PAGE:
Ahmad’s parents were correct in assessing that it was profiling and discrimination that determined how their son was treated. We are in the melting pot. We are in the greatest country,” his father, Elhassan Mohamed, said. “We need this trouble not to hinder us, as Muslims, as Christians, as Jews, or whatever you are.”
“He just wants to invent good things for mankind,” his father, who immigrated to the U.S. from Sudan, said.
The clock was built using a pencil case that was shut with a cable. Ahmad aware of the threat concern said he purposefully didn’t use a lock so that it wouldn’t look suspicious, but police still described the container as a suitcase or briefcase.
“It made me feel like I wasn’t human,” he said. “It made me feel like I was a criminal.”
Irving Police Officer James McLellan reported to KXAS-TV that school officials called law enforcement because they thought the device was suspicious and wanted to exercise caution.
“A lot of these details that the family and he have provided to you were not shared with us yesterday,” McLellan said. “He was very much less than forthcoming.”
McLellan told the Morning News that Ahma “kept maintaining it was a clock, but there was no broader explanation.”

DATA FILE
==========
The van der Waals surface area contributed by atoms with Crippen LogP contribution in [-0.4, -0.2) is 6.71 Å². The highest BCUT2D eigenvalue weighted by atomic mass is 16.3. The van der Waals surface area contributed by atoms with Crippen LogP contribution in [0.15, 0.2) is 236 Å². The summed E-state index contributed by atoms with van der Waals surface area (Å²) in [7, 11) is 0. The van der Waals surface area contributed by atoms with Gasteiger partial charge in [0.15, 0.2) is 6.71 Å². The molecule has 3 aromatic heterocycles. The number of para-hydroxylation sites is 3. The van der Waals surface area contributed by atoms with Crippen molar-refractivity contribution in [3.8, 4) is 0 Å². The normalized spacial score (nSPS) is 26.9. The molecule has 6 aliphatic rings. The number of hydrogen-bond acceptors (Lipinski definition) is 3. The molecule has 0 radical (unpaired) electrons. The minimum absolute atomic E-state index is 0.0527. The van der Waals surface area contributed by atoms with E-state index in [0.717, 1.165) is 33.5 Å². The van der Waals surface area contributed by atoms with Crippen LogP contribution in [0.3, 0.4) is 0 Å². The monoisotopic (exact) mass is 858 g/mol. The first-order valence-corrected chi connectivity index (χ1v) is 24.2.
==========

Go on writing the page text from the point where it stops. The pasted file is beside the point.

He’s a 14 year-old student who was cooperative, did as he was asked by t his teacher who he explained to that teh clock he built and had in his backpack sounded an alarm. What more did he have to say. The teacher said that it looked a bomb; how would she know? Still he told her that it was a clock. If he were not Muslim or brown would the tecaher had called the police? Or would she have called his parents?
Clearly he exhibited no starnge behavior, did not speak strangely or act suspicious. Still she concluded that it was a bomb and proceded to involved the police.
In a press conference Wednesday, Irving police said they will not pursue charges against Mohamed.
“We have no evidence that there was an intention to create alarm,” Irving Police Chief Larry Boyd said. “I couldn’t speak to whether [the device] works for sure, but it’s not an explosive device.”